Dorothy Meyer, assistant general manager at the Grand Union and a native of northwest Montana, finds the essence of Fort Benton in the roads leading to and from this small town, population 1,486. Meyer likes to get out in every possible direction, and likes to come back, too.
Set in a wide valley beneath howling winds, it is carved by the Missouri River and by time. It’s a fairy tale kind of place, with its bygone ghosts.
Dorothy’s right about the roads: From its beginnings, Fort Benton was the portal for trappers and buffalo hunters who would alter the West, and a jumping-off point for the eventual white settlement of the Pacific Northwest and western Canada. To pursue any of those pipe dreams, one had to follow the Missouri, which meant coming to Fort Benton.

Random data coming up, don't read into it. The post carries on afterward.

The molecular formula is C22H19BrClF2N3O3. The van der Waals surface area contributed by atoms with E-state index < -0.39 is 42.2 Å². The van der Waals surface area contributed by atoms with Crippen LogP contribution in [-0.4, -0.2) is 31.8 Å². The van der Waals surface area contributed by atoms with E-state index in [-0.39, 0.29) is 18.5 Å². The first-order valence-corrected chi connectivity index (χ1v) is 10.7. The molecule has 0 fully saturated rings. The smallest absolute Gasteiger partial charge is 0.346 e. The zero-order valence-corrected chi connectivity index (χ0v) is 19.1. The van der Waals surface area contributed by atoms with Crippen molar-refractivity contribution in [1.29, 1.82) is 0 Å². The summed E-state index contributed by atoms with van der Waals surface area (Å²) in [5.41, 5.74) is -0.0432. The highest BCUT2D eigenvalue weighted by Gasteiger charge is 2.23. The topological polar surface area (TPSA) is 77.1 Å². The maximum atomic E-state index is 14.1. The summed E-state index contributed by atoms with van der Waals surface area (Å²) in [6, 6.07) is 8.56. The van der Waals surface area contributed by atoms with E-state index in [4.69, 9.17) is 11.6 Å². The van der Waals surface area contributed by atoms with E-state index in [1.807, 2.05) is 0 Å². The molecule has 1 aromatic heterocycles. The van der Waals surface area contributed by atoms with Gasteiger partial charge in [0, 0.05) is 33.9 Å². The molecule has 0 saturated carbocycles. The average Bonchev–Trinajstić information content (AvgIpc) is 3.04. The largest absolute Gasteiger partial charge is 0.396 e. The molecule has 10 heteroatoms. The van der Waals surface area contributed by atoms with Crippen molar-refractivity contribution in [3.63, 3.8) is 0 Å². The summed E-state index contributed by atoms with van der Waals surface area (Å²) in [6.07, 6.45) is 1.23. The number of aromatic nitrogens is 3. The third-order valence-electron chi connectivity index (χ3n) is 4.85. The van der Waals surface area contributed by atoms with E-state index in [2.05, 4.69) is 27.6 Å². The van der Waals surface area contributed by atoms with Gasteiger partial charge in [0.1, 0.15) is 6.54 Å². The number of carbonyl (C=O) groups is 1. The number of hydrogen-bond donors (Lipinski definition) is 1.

Beyond it, the country got wild. If geography is not destiny, then destiny does not exist.
Staying at the Grand Union, I wander across the street to the Banque Club, craving a steak and a drink, as one does sometimes in the loneliest of landscapes.
I’d heard about an informal gathering at the bar there sometimes referred to as Cocktails with Carter, and that the bartender, Carter Johnsrud, is pretty colorful. While I’m leery at first, I soon see what the fuss is about when he treats me and Cristina, another writer, to free whiskeys. It’s evidently been a long day for him, and we’re the only ones left in there – it’s gotten late, somehow.
But it doesn’t hurt that he’s gobsmacked by Cristina, who looks not unlike the actress Anne Hathaway.